Charles (Redford Twp., Mich.): Many people compare Cade Cunningham to Grant Hill. They said Grant Hill’s ankle sprain was nothing to worry about at first, just like Cunningham. But it took Hill three years before he was able to play again and he was never the same. Convince me I shouldn’t panic.
Langlois: You shouldn’t panic. By rough estimate, there have been 60 gazillion sprained ankles suffered in the NBA in the 21 years since Grant Hill’s torturous journey began as his time in a Pistons uniform wound down in 2000 and nothing quite compares to his experience. He wound up having five surgeries – turns it it was a broken bone, not stretched ligaments – and suffered a near-fatal MRSA infection after the fourth of those. Dwane Casey said Tuesday that Cunningham’s X-ray is clean and given the advances in medical technology and especially given the enormous explosion in resources pumped into preserving the health and wellness of NBA players in the past two decades, I think it’s a pretty safe bet the Pistons medical team has examined Cunningham’s injury from every angle. I get being wary, but let’s not be fatalistic. It’s a sprained ankle, the least serious of the three grades of ankle sprains, and that’s the most common injury in the history of basketball.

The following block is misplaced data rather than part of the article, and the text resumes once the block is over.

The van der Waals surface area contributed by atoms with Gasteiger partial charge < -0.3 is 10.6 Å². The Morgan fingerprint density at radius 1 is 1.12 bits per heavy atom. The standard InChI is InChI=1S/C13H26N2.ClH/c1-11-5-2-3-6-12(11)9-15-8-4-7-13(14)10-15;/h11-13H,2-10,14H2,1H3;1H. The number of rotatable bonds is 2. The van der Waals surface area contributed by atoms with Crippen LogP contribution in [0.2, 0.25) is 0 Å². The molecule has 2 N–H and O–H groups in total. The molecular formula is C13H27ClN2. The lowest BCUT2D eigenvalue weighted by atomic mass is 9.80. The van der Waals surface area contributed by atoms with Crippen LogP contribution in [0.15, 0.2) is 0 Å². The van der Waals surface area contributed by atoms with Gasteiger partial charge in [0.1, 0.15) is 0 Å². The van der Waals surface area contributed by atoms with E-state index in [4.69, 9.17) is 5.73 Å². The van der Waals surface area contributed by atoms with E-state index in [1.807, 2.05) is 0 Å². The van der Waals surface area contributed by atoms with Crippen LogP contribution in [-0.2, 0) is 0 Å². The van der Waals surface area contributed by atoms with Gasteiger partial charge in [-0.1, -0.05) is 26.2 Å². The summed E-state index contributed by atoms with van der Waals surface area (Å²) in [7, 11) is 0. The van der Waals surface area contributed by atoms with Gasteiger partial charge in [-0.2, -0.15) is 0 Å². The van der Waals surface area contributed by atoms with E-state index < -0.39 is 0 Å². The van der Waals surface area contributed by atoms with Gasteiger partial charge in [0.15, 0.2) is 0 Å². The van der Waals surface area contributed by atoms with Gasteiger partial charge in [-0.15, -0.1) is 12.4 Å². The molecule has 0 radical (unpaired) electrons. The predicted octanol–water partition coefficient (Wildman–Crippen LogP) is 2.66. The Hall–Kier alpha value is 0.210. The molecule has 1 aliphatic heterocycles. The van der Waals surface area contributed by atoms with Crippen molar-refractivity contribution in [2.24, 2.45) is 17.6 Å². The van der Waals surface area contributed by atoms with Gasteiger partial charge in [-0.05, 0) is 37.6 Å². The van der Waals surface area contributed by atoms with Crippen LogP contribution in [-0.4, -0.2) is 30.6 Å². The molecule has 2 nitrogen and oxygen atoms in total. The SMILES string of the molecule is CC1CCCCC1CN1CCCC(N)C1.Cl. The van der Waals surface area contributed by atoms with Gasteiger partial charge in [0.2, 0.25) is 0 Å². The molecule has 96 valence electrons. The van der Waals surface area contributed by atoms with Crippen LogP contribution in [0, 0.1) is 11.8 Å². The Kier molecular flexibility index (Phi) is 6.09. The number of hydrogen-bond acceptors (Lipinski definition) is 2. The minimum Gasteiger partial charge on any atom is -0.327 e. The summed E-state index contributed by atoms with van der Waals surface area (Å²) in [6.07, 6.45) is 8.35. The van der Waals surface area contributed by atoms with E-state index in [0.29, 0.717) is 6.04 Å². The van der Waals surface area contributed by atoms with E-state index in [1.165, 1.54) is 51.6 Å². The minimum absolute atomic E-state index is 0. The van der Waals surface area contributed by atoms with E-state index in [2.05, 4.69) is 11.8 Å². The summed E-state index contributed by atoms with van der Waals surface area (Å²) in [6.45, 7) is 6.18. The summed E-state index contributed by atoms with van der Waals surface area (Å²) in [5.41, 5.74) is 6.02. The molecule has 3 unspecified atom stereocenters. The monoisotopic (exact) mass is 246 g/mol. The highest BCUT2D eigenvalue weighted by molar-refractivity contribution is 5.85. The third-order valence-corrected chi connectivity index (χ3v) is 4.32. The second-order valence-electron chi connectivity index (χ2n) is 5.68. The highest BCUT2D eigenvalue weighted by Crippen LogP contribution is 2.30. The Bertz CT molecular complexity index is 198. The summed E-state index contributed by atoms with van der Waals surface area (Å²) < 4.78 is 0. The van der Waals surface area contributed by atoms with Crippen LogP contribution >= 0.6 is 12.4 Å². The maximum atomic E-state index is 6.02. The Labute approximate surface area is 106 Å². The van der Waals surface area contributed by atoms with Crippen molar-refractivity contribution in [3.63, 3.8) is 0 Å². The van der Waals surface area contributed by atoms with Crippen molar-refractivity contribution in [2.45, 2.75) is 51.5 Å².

@vicsmithmusic/IG: What do you see Cade and Grant averaging this year?
Langlois: I’d guess Grant leads the team in minutes played and scoring. I don’t know that he’ll play quite as many minutes per game as last season (34) or score quite as many points (22.3 per game) but I don’t think the numbers dip much, if any, and I’d bet he’ll be a more efficient scorer thanks to his better understanding of what it’s like to be the primary option but also to the improvement of those around him. I’d guess Cunningham and Saddiq Bey would come in next in minutes played and they’ll probably be next, in either order, in per-game scoring – maybe both somewhere around 15 a game. Kelly Olynyk could also be in the mix as a second-leading scorer.
McGriffin (@JGRIFFY2020): What’s the plan with tinkering with Cade Cunningham’s shot when it was pretty efficient in college and even Summer League?
Langlois: Tinkering is a good word for it. Dwane Casey said last week now is not the time – this close to the season – to be doing any real overhauls of a player’s shot mechanics. John Beilein is the resident staff shot doctor and he’s worked with Cunningham on getting the shot launched from a slightly higher release point, but they’re not messing with his grip or release or trying to move the shooting pocket horizontally or anything like that. Just trying to get the release point a little higher so having the shot blocked doesn’t become an issue with the need for a quicker release in the NBA due to the greater length and shorter recovery times of NBA defenders.